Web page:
Entrances of All-Time
|Movie Title/Year and Film Character with Scene Description|
In Manderley's great front hall, the newlywed couple were greeted by an army of over fifteen servants standing as if posed for a picture.
The young bride Mrs. de Winter (Joan Fontaine) met the unsmiling, severe, ominous, dark-haired, and slightly hostile housekeeper Mrs. Danvers (Judith Anderson) as she appeared from the left in front of the lineup:
They both stooped to pick up the young woman's dropped gloves.
Ball of Fire (1941)
Katherine 'Sugarpuss' O'Shea
Gangster's moll and singer/burlesque dancer 'Sugarpuss' O'Shea (Barbara Stanwyck) made a stunning entrance into a nightclub, performing "Drum Boogie" (accompanied by Gene Krupa and his jazz band) - in this Howard Hawks screwball comedy.
Her left hand grasped the curtain, as her index finger energetically tapped the beat, before she emerged from behind the curtain.
The leggy Sugarpuss was revealed to be wearing a glittering, spangled, sequined outfit with a high-slit up the side.
Charles Foster Kane
The film's famous, first murmured, echoed word was heard uttered by huge, mustached rubbery lips that filled the screen: "R-o-s-e-b-u-d!"
The gigantic lips belonged to elderly Charles Foster Kane (Orson Welles), who had pronounced his last dying word as a snowstorm globe was released from his grip and rolled from his relaxed hand.
The glass ball bounced down two carpeted steps and shattered into tiny pieces on the marble floor.
Mr. Joel Cairo
John Huston's film noir had one of the more memorable entrances of a homosexual character in a film, although it was highly suggestive - to bypass restrictions of the Hays Code.
Detective Sam Spade's (Humphrey Bogart) secretary Effie Perine (Lee Patrick) alerted her boss to a sweet-smelling client who had just arrived in the outer office and presented her with a gardenia-perfumed business card. Spade sniffed the card, reacting with a bemused expression, as Effie noted: "Gardenia." Space urged his secretary to allow the client to speak to him: "Quick, darling, in with him."
The strange, bug-eyed, shifty man - an effeminate, bow-tied Mr. Joel Cairo (Peter Lorre) with a cane, white gloves, and top hat, confronted Spade in his office.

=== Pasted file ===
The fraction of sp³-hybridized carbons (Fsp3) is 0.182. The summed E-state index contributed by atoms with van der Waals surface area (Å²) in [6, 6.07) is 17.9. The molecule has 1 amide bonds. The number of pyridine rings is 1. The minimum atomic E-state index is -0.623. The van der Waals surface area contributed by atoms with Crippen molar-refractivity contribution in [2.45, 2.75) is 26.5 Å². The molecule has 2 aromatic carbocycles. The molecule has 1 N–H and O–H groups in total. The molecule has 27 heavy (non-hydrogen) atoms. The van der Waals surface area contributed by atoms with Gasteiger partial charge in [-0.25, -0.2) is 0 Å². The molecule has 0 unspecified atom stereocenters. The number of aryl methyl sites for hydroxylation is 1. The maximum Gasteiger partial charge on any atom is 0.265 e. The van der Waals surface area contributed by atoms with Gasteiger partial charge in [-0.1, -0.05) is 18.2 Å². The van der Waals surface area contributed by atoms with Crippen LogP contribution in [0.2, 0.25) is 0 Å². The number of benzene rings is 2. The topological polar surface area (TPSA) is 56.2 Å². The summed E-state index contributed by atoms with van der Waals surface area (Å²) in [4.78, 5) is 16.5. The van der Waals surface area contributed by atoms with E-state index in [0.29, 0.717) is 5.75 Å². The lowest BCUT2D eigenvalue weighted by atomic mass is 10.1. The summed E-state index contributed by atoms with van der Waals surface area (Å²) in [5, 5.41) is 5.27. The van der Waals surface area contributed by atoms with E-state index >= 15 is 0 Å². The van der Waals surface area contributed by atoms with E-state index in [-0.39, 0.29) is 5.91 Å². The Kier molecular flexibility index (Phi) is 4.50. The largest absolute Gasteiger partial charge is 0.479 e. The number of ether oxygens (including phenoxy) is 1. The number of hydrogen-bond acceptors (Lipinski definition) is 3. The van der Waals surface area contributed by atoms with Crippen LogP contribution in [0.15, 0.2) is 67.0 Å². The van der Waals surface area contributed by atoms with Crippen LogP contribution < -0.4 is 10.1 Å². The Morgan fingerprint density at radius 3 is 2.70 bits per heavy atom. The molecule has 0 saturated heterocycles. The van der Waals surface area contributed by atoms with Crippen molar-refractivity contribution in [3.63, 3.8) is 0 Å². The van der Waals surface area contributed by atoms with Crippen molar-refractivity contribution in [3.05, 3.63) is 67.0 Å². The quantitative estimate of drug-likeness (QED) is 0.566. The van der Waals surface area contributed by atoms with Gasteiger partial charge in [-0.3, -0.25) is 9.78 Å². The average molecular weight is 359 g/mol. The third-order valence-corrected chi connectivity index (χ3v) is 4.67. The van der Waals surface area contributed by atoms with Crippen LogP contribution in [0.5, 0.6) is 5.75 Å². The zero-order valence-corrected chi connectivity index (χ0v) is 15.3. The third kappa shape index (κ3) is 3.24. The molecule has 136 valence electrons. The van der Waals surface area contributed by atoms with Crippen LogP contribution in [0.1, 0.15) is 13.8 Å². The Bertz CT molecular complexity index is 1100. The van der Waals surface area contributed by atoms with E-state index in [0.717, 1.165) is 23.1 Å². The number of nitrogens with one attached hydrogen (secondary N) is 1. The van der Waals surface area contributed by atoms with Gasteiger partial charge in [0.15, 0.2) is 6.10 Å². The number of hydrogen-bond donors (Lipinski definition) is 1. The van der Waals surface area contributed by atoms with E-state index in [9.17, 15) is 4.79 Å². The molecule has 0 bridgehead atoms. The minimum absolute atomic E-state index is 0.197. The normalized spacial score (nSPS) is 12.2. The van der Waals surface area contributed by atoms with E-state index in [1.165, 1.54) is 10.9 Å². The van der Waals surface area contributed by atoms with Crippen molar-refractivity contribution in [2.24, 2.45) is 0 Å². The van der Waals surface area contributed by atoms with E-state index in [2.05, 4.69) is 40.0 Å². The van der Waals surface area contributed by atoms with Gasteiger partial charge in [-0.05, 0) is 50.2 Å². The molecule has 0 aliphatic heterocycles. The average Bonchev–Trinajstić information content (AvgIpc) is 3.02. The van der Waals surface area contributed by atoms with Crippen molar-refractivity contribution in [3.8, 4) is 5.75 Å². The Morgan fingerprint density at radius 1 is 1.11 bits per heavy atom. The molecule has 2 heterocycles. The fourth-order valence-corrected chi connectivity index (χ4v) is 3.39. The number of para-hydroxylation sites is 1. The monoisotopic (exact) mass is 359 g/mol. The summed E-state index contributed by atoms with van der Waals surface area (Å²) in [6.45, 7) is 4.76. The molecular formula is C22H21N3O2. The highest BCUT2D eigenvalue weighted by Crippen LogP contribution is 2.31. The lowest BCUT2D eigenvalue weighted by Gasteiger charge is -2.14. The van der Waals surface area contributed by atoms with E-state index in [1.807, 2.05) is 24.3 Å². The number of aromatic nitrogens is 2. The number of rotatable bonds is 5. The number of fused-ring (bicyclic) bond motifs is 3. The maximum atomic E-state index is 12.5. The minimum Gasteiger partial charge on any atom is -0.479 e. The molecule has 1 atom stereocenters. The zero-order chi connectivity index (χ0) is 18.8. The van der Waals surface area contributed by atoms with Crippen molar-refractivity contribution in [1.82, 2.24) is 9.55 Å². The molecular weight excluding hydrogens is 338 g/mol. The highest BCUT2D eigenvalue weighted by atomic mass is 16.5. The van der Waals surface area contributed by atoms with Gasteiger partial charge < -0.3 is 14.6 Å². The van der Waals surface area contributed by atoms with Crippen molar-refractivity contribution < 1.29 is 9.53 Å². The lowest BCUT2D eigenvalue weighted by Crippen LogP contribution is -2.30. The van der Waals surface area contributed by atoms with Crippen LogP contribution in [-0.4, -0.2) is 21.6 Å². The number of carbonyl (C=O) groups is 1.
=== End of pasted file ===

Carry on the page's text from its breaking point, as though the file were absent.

Smelling His Card
First View - Reaction Shot
Kaspar Gutman (The Fat Man)
Private detective Sam Spade (Humphrey Bogart) met Cairo's (Peter Lorre) partner, Kaspar Gutman or the 'Fat Man' (Sydney Greenstreet in his film debut at the age of 61), wearing a black penguin-like waistcoat. Gutman put both of his hands on Spade's right arm as he led him to a chair in his hotel room.
In their first meeting together, a classic scene, Gutman was supremely interested in retrieving the Maltese Falcon/bird and outfoxing Spade, as he spoke in oratorical fashion and peppered his words with aphorisms. He admitted: "I'll tell you right out - I'm a man who likes talking to a man who likes to talk."
Gutman's great bulk (enormous gut) was emphasized by low-angle shots in front of a curtained window, and his cultured talk with impeccable manners concealed his disregard for everything but the bird.
In the classic and much-loved romantic melodrama, cynical, disillusioned, embittered, self-centered, and exiled loner Richard "Rick" Blaine (Humphrey Bogart) made a delayed entrance, after a major build-up of suspense about his character. Already in the film's prologue, the importance of Rick's cafe in pro-Vichy Casablanca had been highlighted. For instance, an arriving plane flew over the rooftop sign of Rick's Cafe Americain as a crowd of refugees covetously watched it pass overhead. Among the many faces that turned skyward and yearned for freedom in the Americas were a Bulgarian couple, Jan Viereck (Helmut Dantine) and Annina Brandel (Joy Page), who hopefully wondered aloud: "Perhaps tomorrow, we'll be on the plane."
It was actually the plane heralding the arrival of the new German Nazi/Gestapo commander Major Heinrich Strasser (Conrad Veidt), who was assured by sophisticated Capitaine Louis Renault (Claude Rains) that an arrest would be made that evening of a suspect with stolen letters of transit. It would occur at Rick's Cafe Americain - a gambling den and the center of everything that happened in Casablanca.
In the cafe itself, Carl (S. Z. Sakall), the genial German headwaiter, told one of the affluent female customers that Rick, the uncaring and sole proprietor/owner of the cafe, didn't socialize or accept invitations to sit with the clients. Finally, with a foreground closeup, only Rick's hand was first viewed scrawling or scribbling a signature of authorization-approval across a check for an advance of 1,000 francs: "OK - Rick."
Then, the camera revealed the objects in front of him - an ashtray with a smoldering cigarette, an empty glass, a chess board, and a pen. It slowly followed his arm up to his immaculate white tuxedo to his sober face as he dragged on his cigarette. Presiding over the gambling tables in the gaming room, Rick drank and sat by himself, playing a solitary game of chess.